“We’re playing pro-ams every week and I see how guys struggle and see what makes me uncomfortable with tee shots in regards to where bunkers are. So I do my research. I do go away after a day and think about golf course design because it’s good to have another thing to focus on rather than just thinking about my game.”
Both as an amateur and professional, Ramsay has played courses all over the world, but some of his favourites are close to home. “Royal Aberdeen is my home course and my favourite,” he admitted. “Then there’s Kilspindie – what a golf course that is. I played it last year with a male and a female, both mid-to-high handicappers and we all had a blast. I was trying to drive greens, trying to break 60 and they were enjoying their own challenge because it’s that kind of course that’s enjoyable for all.
“Muirfield is always a joy to play. It doesn’t matter what time of year, it’s generally in brilliant condition. There’s other little gems like Kingussie, Newtonmore or the nine-holer at Carrbridge – just brilliant. Boat of Garten was a James Braid design. I really enjoy Nairn and some of the holes at Peterhead and Fraserburgh are brilliant as well.”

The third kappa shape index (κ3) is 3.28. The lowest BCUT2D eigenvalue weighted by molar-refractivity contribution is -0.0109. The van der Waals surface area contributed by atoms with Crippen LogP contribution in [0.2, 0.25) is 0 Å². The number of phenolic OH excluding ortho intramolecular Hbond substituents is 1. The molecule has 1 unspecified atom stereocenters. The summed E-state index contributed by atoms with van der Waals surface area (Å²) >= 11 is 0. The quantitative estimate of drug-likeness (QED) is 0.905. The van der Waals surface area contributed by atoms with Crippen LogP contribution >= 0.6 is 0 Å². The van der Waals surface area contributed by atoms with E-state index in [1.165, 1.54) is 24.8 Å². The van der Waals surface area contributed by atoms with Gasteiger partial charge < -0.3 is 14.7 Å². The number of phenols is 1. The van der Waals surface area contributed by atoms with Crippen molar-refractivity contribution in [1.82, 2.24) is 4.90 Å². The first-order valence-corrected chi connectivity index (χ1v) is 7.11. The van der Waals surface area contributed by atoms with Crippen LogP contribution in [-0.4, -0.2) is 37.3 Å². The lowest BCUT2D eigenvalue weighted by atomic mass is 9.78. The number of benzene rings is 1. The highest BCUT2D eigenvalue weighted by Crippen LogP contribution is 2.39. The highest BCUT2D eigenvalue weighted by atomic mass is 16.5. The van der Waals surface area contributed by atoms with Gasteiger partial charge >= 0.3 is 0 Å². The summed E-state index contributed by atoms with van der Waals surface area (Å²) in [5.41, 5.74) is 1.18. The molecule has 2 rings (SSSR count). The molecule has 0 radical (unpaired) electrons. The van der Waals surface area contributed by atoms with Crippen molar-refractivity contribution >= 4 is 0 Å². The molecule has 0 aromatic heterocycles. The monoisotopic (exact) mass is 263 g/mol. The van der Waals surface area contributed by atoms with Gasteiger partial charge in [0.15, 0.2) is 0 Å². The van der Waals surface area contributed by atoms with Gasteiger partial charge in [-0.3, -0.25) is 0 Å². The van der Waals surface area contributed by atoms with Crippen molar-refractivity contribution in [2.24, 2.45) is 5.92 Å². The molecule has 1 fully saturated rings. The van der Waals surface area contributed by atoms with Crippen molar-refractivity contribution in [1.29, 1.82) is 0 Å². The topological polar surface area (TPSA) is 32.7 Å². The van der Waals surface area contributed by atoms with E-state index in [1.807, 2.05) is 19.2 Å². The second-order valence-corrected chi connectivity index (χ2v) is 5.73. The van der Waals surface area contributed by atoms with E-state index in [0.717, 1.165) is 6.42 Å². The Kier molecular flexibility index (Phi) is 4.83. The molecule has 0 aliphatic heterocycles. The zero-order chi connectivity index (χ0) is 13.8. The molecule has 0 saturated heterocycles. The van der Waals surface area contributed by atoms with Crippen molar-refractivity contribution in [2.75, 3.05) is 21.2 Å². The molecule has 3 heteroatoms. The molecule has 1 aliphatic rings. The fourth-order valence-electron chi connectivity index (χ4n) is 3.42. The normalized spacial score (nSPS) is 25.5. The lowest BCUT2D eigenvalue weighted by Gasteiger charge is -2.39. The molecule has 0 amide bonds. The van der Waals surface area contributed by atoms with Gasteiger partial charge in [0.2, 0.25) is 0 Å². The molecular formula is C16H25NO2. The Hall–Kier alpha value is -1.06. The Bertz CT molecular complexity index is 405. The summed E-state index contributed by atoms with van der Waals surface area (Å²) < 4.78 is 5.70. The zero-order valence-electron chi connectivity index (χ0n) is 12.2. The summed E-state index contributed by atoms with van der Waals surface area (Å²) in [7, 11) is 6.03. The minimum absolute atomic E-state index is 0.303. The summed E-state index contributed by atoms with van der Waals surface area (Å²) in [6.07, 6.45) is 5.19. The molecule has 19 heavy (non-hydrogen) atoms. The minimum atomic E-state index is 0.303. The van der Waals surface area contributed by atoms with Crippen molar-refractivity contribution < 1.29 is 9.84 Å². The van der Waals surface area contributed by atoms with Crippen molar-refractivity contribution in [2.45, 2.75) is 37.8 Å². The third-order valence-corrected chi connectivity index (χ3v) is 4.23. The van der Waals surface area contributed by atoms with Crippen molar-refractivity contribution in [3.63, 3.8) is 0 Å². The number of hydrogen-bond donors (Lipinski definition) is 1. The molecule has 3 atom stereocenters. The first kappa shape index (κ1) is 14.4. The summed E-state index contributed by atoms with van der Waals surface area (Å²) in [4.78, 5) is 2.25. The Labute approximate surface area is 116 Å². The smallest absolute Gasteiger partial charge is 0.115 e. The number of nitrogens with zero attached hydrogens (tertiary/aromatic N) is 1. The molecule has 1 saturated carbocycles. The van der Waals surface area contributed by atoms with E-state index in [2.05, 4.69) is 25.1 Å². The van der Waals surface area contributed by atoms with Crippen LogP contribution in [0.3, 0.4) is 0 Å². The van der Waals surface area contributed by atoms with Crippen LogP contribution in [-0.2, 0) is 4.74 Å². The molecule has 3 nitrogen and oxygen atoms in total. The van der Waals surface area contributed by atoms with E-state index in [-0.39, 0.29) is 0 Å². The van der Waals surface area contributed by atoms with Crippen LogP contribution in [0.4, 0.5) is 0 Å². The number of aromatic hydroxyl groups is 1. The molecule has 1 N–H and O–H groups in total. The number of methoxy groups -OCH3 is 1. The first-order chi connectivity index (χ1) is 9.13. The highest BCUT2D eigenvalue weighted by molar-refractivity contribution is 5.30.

While crafting that “dream course” one day is the perfect scenario, Ramsay would be equally happy to get the opportunity to make tweaks to established courses but in a sensitive way. He’s a traditionalist, after all, when it comes to the Royal & Ancient game.
“If I had a design philosophy, it’s that less is more,” said the former US Amateur champion. “When I was younger, I used to play Royal Aberdeen and people would say to me ‘you should go away and play this course or that because it’s really good’. Sure enough, I’d go and play it but, while it would be a good golf course, Royal Aberdeen still stood out for me. Sometimes you don’t realise what you have and in that area we’ve got Royal Aberdeen, Murcar and Cruden Bay.
“I have looked at potential sites, but I’m more interested in the renovation of courses and making sure that they keep the tradition that was originally intended. Clubs are at this funny situation where they need to have their course playable but a lot of them want it to host Open qualifiers or a good event. Maybe not a Scottish Open, but still a good event.